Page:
Monday , June 17 2024

7 Pretty Perennials That Bloom in the Fall

7 Pretty Perennials That Bloom in the Fall

Extend the beauty of your garden by choosing plants that flower late into the season, many of which can endure past the initial frost.

Don’t let your garden’s allure fade away as summer turns to autumn. Smart gardeners arrange for a succession of blooms that run from spring through fall. By opting for perennials that bloom in the fall, you can continue to enjoy the vibrant colors in your garden well beyond the end-of-summer festivities.

While some trees in your garden may offer stunning autumn leaves, fall-blooming perennials can enrich the entire landscape with diverse colors and textures. Autumn is also an excellent time for introducing new perennials into your garden. If you haven’t already incorporated some of these late-blooming varieties, now is a great moment to do so.

1. ‘Standing Ovation’ Little Bluestem

‘Standing Ovation’ little bluestem (Schizachyrium scoparium) is a unique variation of this native warm-season grass that maintains an upright posture throughout the autumn months, unlike its more common counterparts that tend to droop. In addition, it is resistant to deer and can withstand drought conditions.

This attractive grass thrives in full sunlight and soil that drains well while retaining some moisture. It can reach heights of up to 4 feet and is suitable for Zones 3-9.

2. ‘Fireworks’ Goldenrod

‘Fireworks’ goldenrod (Solidago rugosa) is a standout addition to many autumn gardens and has received numerous accolades. It’s a resilient plant that attracts pollinators and can grow impressively tall — up to 8 feet. This autumn-flowering perennial also offers the advantages of being deer-resistant and tolerant to drought. Contrary to popular belief, its pollen doesn’t contribute to seasonal allergies, which are usually caused by simultaneously blooming ragweed.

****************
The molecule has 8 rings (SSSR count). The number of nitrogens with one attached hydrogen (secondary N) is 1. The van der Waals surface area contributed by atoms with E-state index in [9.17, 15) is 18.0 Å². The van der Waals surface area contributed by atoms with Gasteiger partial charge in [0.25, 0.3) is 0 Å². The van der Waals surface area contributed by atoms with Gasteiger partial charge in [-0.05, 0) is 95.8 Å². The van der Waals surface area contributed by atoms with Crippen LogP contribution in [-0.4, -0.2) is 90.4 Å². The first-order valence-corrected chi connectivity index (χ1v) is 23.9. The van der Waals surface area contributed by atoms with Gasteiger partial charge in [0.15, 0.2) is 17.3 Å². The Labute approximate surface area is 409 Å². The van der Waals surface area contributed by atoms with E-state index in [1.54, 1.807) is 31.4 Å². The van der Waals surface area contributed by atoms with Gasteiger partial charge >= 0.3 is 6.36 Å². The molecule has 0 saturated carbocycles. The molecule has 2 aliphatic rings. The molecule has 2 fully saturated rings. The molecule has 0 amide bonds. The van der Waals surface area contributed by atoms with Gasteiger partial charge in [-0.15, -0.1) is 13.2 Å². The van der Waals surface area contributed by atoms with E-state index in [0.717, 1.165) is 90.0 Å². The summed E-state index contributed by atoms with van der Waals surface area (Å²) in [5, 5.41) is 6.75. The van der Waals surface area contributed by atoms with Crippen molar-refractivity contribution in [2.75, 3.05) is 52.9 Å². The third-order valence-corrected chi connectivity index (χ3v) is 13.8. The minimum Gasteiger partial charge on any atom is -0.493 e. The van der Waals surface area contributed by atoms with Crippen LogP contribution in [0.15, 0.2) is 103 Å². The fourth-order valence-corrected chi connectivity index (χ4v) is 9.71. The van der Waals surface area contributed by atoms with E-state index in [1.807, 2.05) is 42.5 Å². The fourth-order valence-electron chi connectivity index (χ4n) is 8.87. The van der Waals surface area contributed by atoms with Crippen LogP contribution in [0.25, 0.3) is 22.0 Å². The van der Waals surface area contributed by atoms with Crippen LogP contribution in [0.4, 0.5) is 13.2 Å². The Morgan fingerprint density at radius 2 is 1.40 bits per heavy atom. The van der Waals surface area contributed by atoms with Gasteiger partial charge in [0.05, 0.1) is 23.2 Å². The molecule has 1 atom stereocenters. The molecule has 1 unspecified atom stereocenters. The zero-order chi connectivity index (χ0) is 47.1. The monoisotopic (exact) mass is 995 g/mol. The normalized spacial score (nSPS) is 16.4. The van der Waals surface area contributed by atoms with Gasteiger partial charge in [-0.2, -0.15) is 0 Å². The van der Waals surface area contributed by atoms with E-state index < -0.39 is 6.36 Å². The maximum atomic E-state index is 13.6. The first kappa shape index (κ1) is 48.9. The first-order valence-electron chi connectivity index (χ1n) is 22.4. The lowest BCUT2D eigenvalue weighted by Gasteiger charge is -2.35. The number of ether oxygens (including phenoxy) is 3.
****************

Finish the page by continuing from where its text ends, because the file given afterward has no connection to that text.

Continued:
This vibrant plant flourishes in conditions ranging from full sunlight to partial shade, and prefers soil that drains well. It can achieve heights of up to 8 feet and is well-suited for Zones 4-8.

3. Pitcher Sage

Pitcher sage (Salvia azurea) is a native plant from North America and serves as a good substitute for Russian sage. This perennial blooms in the fall, is both deer-resistant and drought-tolerant, and draws birds with its striking blue flowers. It’s worth noting that, unlike some other salvia types, pitcher sage is not intended for culinary use.

For best results, place this pretty plant in partial sunlight and soil with good drainage. It can grow up to 5 feet in height and is suitable for Zones 5-9.

4. ‘Adagio’ Maiden Grass

Fall is the season when numerous delicate ornamental grasses come into their own. Among the diverse types of maiden grass (Miscanthus sinensis), ‘Adagio’ stands out for its compact growth pattern. Additionally, it’s a sterile variety, which means it won’t spread seeds throughout your garden and become a nuisance.

‘Adagio’ thrives in conditions ranging from full sun to partial shade, with soil that drains well. It can reach heights of up to 5 feet and is appropriate for Zones 5-9.

5. Leadwort

Just as other plants are losing their luster, hardy plumbago, also known as leadwort (Ceratostigma plumbaginoides), offers a splash of vibrant blue blooms in the autumn. This ground cover is drought-resistant, making it a great choice for covering empty, dry areas in your garden.

Plant leadwort in full sun to partial shade and well-draining soil for it to flourish. It grows to a maximum height of 12 inches and is suitable for Zones 5-9.

6. Mexican Bush Sage

Reaching its flowering peak as the weather cools, Mexican bush sage (Salvia leucantha) showcases an array of wand-like blooms in shades of pink and purple. These flowers are a magnet for both hummingbirds and butterflies.

Best grown in full sunlight and soil with good drainage, Mexican bush sage can reach heights up to 3 feet. It is well-suited for Zones 7-10.

7. ‘Honorine Jobert’ Windflower

Known for their shades of white, lavender and pink, windflowers (Anemone x hybrida) have been a staple in U.S. gardens for more than a century, and rightly so. They are simple to cultivate and thrive even in shaded areas, providing blooms long after other plants have lost their color. The ‘Honorine Jobert’ variant is particularly popular, featuring white petals with yellow centers on slender stems that sway in the wind.

This gorgeous plant performs well in conditions from full sunlight to partial shade, and prefers well-draining soil. It grows to a maximum height of 3 feet and is suitable for Zones 4-8.

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